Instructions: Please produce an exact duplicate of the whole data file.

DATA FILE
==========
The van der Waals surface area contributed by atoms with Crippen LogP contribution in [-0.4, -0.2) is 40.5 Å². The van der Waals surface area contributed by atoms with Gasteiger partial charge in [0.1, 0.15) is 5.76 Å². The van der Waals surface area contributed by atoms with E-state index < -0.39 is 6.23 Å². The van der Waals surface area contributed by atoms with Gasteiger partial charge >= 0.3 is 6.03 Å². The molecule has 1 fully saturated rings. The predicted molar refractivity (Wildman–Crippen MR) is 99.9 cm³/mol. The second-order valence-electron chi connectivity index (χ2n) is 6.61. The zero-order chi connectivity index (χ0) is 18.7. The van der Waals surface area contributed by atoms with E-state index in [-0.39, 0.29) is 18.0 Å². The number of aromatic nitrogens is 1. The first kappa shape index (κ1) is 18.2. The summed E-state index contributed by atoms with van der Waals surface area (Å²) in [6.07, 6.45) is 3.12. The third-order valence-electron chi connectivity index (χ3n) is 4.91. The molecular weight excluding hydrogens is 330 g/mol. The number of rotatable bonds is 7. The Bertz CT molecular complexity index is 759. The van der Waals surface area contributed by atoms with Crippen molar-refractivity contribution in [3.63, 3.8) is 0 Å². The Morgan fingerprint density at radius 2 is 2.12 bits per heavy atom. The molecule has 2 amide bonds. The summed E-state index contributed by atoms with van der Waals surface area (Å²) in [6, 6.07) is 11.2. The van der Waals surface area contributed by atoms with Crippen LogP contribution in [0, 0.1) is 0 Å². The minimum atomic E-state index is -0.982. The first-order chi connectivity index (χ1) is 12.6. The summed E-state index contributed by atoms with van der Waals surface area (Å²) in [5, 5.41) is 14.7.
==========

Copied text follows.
The van der Waals surface area contributed by atoms with Crippen LogP contribution in [-0.4, -0.2) is 40.5 Å². The van der Waals surface area contributed by atoms with Gasteiger partial charge in [0.1, 0.15) is 5.76 Å². The van der Waals surface area contributed by atoms with E-state index < -0.39 is 6.23 Å². The van der Waals surface area contributed by atoms with Gasteiger partial charge >= 0.3 is 6.03 Å². The molecule has 1 fully saturated rings. The predicted molar refractivity (Wildman–Crippen MR) is 99.9 cm³/mol. The second-order valence-electron chi connectivity index (χ2n) is 6.61. The zero-order chi connectivity index (χ0) is 18.7. The van der Waals surface area contributed by atoms with E-state index in [-0.39, 0.29) is 18.0 Å². The number of aromatic nitrogens is 1. The first kappa shape index (κ1) is 18.2. The summed E-state index contributed by atoms with van der Waals surface area (Å²) in [6.07, 6.45) is 3.12. The third-order valence-electron chi connectivity index (χ3n) is 4.91. The molecular weight excluding hydrogens is 330 g/mol. The number of rotatable bonds is 7. The Bertz CT molecular complexity index is 759. The van der Waals surface area contributed by atoms with Crippen molar-refractivity contribution in [3.63, 3.8) is 0 Å². The Morgan fingerprint density at radius 2 is 2.12 bits per heavy atom. The molecule has 2 amide bonds. The summed E-state index contributed by atoms with van der Waals surface area (Å²) in [6, 6.07) is 11.2. The van der Waals surface area contributed by atoms with Crippen LogP contribution in [0, 0.1) is 0 Å². The minimum atomic E-state index is -0.982. The first-order chi connectivity index (χ1) is 12.6. The summed E-state index contributed by atoms with van der Waals surface area (Å²) in [5, 5.41) is 14.7.